About Us

The No Kid Hungry Virginia campaign is the product of a public-private partnership that includes the First Lady of Virginia, Dorothy McAuliffe, the Virginia Department of Health, the Virginia Department of Education, and several corporate partners. Together, we work to end childhood hunger in the Commonwealth.

The No Kid Hungry Virginia campaign connects eligible kids to federal nutrition programs. The campaign is increasing awareness and participation in the School Breakfast Program, the Community Eligibility Provision, the Summer Meals Program, and the At-Risk Afterschool Meals Program.

When the No Kid Hungry Virginia campaign launched in 2011, more than 321,000 children in the state were at risk of hunger, or food insecure. Today, nearly 17 percent of children in Virginia face food insecurity. The work of the No Kid Hungry Virginia campaign continues to improve access to nutritious food programs.

No Kid Hungry Virginia, Share Our Strength, and First Lady Dorothy McAuliffe work to support the Virginia 365 Project to End Childhood Hunger.

News & Updates

First Lady of Virginia Dorothy McAuliffe joined Virginia Secretary of Education Dietra Trent, Virginia State Delegate Roslyn Tyler, Virginia State University Head Football Coach and former NFL player Reggie Barlow and other partners, including No Kid Hungry Virginia and the Southeast Dairy Association at Edward W. Wyatt Middle School on Friday, May 19, to recognize the school for its success in connecting students with breakfast. Edward W. Wyatt Middle School was one of 12 school winners in the Virginia Breakfast Challenge, a campaign to increase school breakfast participation across the state.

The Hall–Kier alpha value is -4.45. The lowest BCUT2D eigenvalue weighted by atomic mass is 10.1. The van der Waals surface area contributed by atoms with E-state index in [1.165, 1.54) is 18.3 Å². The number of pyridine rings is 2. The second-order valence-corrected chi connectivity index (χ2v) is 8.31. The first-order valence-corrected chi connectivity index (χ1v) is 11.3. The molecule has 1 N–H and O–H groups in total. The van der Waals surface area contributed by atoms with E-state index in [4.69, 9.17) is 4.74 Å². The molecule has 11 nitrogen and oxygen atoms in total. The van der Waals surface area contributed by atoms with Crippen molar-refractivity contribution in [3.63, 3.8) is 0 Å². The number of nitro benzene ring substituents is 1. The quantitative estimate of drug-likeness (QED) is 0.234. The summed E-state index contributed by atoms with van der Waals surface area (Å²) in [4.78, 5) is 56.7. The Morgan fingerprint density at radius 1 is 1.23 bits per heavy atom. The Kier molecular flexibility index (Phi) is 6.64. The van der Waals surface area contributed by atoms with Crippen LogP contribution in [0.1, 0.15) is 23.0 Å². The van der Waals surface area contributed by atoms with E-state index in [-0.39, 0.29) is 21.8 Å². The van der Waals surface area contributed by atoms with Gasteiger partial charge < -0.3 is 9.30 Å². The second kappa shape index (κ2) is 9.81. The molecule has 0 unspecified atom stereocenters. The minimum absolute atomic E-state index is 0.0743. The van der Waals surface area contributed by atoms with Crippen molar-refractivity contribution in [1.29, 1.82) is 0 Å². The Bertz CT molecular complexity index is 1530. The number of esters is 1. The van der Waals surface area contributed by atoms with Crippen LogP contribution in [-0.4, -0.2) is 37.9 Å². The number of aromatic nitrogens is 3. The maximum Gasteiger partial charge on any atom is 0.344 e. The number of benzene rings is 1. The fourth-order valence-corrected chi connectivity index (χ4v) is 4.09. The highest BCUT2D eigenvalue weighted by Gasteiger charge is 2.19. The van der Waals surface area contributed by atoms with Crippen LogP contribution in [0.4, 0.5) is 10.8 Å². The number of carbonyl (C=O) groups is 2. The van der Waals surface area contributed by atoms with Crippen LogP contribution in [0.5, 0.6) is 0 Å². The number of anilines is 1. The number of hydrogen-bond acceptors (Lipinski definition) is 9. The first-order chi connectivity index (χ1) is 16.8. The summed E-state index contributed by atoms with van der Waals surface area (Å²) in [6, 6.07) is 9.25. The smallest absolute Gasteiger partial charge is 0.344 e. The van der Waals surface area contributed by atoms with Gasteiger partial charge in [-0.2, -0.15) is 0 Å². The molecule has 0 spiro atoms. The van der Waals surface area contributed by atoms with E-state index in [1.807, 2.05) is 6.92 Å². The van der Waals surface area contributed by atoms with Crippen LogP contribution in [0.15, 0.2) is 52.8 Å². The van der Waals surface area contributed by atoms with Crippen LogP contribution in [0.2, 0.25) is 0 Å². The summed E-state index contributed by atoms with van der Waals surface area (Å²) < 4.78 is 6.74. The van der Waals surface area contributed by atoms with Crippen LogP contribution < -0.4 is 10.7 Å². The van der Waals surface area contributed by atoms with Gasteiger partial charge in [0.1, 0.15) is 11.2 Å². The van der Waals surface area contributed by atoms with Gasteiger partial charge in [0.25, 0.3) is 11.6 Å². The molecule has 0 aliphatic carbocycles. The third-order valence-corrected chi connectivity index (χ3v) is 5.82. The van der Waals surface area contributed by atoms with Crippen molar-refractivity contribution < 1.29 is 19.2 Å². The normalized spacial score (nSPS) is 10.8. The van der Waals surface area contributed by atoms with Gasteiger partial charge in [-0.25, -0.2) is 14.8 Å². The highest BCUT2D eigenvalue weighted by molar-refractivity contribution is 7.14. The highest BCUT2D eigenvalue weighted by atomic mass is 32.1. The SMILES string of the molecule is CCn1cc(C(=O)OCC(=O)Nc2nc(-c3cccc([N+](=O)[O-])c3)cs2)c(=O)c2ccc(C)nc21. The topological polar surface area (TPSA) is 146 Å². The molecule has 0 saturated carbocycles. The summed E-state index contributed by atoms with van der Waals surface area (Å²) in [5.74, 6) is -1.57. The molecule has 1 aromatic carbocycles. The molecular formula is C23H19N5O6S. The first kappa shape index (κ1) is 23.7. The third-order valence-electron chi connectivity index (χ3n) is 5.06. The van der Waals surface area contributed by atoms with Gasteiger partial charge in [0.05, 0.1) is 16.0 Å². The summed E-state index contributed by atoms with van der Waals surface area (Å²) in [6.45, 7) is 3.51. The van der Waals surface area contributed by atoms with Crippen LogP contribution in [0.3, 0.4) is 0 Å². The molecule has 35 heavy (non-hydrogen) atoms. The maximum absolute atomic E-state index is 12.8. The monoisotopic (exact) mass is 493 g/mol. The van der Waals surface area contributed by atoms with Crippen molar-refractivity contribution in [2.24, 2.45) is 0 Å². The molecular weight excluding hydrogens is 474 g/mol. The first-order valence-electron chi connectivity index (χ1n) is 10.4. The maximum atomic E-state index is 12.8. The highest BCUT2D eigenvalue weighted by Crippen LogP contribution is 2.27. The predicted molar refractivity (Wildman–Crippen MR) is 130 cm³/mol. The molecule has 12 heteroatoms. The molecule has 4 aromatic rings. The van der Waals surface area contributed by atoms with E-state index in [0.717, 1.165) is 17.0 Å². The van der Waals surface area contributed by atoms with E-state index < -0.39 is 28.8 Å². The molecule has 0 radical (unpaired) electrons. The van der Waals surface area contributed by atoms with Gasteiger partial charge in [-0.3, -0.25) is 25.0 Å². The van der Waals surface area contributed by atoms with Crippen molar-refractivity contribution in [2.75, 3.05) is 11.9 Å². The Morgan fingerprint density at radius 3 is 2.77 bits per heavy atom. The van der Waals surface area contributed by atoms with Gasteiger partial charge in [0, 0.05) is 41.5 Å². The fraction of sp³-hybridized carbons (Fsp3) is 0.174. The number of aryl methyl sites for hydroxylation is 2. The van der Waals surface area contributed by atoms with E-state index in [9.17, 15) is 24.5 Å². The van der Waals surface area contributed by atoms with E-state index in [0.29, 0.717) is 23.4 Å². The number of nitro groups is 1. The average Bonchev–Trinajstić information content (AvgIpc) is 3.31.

May 23, 2017
First Lady Dorothy McAuliffe visited a Valley school on Monday, May 22, to celebrate the hard work of employees to ensure no child goes hungry. Riverheads Elementary was among twelve schools recently recognized for winning the Virginia Breakfast Challenge — a competition between more than 1,300 schools to increase the number of students eating the most important meal of the day.
May 23, 2017
One in eight Americans — 42 million people — still struggles to get enough to eat. And while that number has been going down recently, hunger appears to be getting worse in some economically distressed areas, especially in rural communities. Food banks that serve these areas are also feeling the squeeze, as surplus food supplies dwindle but the lines of people seeking help remain long. As a result, food banks such as Feeding America Southwest Virginia are trying to shorten those lines by doing more to address the root causes of hunger, such as poverty, unemployment and bad health.
May 23, 2017